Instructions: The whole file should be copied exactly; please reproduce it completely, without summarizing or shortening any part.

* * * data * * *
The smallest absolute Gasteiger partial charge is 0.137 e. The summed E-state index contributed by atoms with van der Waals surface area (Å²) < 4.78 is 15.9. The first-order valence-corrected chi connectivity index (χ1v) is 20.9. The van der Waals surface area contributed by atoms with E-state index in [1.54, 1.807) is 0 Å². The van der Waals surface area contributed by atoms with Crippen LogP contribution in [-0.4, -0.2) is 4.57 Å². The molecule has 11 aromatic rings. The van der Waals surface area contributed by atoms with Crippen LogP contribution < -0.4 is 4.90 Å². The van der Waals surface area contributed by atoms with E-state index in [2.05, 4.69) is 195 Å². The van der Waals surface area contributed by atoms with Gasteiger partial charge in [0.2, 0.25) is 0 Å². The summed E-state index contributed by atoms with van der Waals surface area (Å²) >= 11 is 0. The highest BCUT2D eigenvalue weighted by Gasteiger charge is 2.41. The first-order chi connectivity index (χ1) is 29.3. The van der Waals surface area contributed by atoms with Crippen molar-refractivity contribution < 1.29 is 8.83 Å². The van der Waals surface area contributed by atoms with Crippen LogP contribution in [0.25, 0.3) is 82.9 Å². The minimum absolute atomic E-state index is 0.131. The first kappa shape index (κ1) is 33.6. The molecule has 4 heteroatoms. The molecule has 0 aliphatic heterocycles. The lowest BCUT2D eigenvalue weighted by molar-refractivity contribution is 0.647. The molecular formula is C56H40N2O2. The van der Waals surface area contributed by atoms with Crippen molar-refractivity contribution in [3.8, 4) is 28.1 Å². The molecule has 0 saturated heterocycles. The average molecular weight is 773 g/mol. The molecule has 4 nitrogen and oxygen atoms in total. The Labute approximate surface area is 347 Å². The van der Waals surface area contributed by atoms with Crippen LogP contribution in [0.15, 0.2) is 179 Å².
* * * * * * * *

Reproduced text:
The smallest absolute Gasteiger partial charge is 0.137 e. The summed E-state index contributed by atoms with van der Waals surface area (Å²) < 4.78 is 15.9. The first-order valence-corrected chi connectivity index (χ1v) is 20.9. The van der Waals surface area contributed by atoms with E-state index in [1.54, 1.807) is 0 Å². The van der Waals surface area contributed by atoms with Crippen LogP contribution in [-0.4, -0.2) is 4.57 Å². The molecule has 11 aromatic rings. The van der Waals surface area contributed by atoms with Crippen LogP contribution < -0.4 is 4.90 Å². The van der Waals surface area contributed by atoms with E-state index in [2.05, 4.69) is 195 Å². The van der Waals surface area contributed by atoms with Gasteiger partial charge in [0.2, 0.25) is 0 Å². The summed E-state index contributed by atoms with van der Waals surface area (Å²) >= 11 is 0. The highest BCUT2D eigenvalue weighted by Gasteiger charge is 2.41. The first-order chi connectivity index (χ1) is 29.3. The van der Waals surface area contributed by atoms with Crippen molar-refractivity contribution < 1.29 is 8.83 Å². The van der Waals surface area contributed by atoms with Crippen LogP contribution in [0.25, 0.3) is 82.9 Å². The minimum absolute atomic E-state index is 0.131. The first kappa shape index (κ1) is 33.6. The molecule has 4 heteroatoms. The molecule has 0 aliphatic heterocycles. The lowest BCUT2D eigenvalue weighted by molar-refractivity contribution is 0.647. The molecular formula is C56H40N2O2. The van der Waals surface area contributed by atoms with Crippen molar-refractivity contribution in [3.8, 4) is 28.1 Å². The molecule has 0 saturated heterocycles. The average molecular weight is 773 g/mol. The molecule has 4 nitrogen and oxygen atoms in total. The Labute approximate surface area is 347 Å². The van der Waals surface area contributed by atoms with Crippen LogP contribution in [0.15, 0.2) is 179 Å².